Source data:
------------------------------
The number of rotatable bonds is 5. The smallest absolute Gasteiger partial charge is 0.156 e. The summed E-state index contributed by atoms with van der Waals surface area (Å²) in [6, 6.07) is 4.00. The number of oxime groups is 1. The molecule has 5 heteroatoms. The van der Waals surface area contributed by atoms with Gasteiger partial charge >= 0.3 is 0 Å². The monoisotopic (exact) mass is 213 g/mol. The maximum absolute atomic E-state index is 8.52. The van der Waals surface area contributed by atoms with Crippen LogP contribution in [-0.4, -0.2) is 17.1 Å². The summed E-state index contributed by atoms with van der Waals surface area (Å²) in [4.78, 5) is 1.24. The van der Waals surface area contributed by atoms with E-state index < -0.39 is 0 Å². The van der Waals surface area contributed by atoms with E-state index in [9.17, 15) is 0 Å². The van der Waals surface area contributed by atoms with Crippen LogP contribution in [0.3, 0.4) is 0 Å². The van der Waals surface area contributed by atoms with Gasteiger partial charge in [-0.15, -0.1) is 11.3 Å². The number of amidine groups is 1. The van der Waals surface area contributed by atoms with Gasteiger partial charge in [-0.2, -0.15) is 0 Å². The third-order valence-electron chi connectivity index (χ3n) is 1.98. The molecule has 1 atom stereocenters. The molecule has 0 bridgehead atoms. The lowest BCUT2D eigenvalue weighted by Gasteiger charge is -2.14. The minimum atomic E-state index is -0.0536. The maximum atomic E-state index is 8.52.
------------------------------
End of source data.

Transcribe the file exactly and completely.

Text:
The number of rotatable bonds is 5. The smallest absolute Gasteiger partial charge is 0.156 e. The summed E-state index contributed by atoms with van der Waals surface area (Å²) in [6, 6.07) is 4.00. The number of oxime groups is 1. The molecule has 5 heteroatoms. The van der Waals surface area contributed by atoms with Gasteiger partial charge >= 0.3 is 0 Å². The monoisotopic (exact) mass is 213 g/mol. The maximum absolute atomic E-state index is 8.52. The van der Waals surface area contributed by atoms with Crippen LogP contribution in [-0.4, -0.2) is 17.1 Å². The summed E-state index contributed by atoms with van der Waals surface area (Å²) in [4.78, 5) is 1.24. The van der Waals surface area contributed by atoms with E-state index < -0.39 is 0 Å². The van der Waals surface area contributed by atoms with E-state index in [9.17, 15) is 0 Å². The van der Waals surface area contributed by atoms with Crippen LogP contribution in [0.3, 0.4) is 0 Å². The van der Waals surface area contributed by atoms with Gasteiger partial charge in [-0.15, -0.1) is 11.3 Å². The number of amidine groups is 1. The van der Waals surface area contributed by atoms with Gasteiger partial charge in [-0.2, -0.15) is 0 Å². The third-order valence-electron chi connectivity index (χ3n) is 1.98. The molecule has 1 atom stereocenters. The molecule has 0 bridgehead atoms. The lowest BCUT2D eigenvalue weighted by Gasteiger charge is -2.14. The minimum atomic E-state index is -0.0536. The maximum atomic E-state index is 8.52.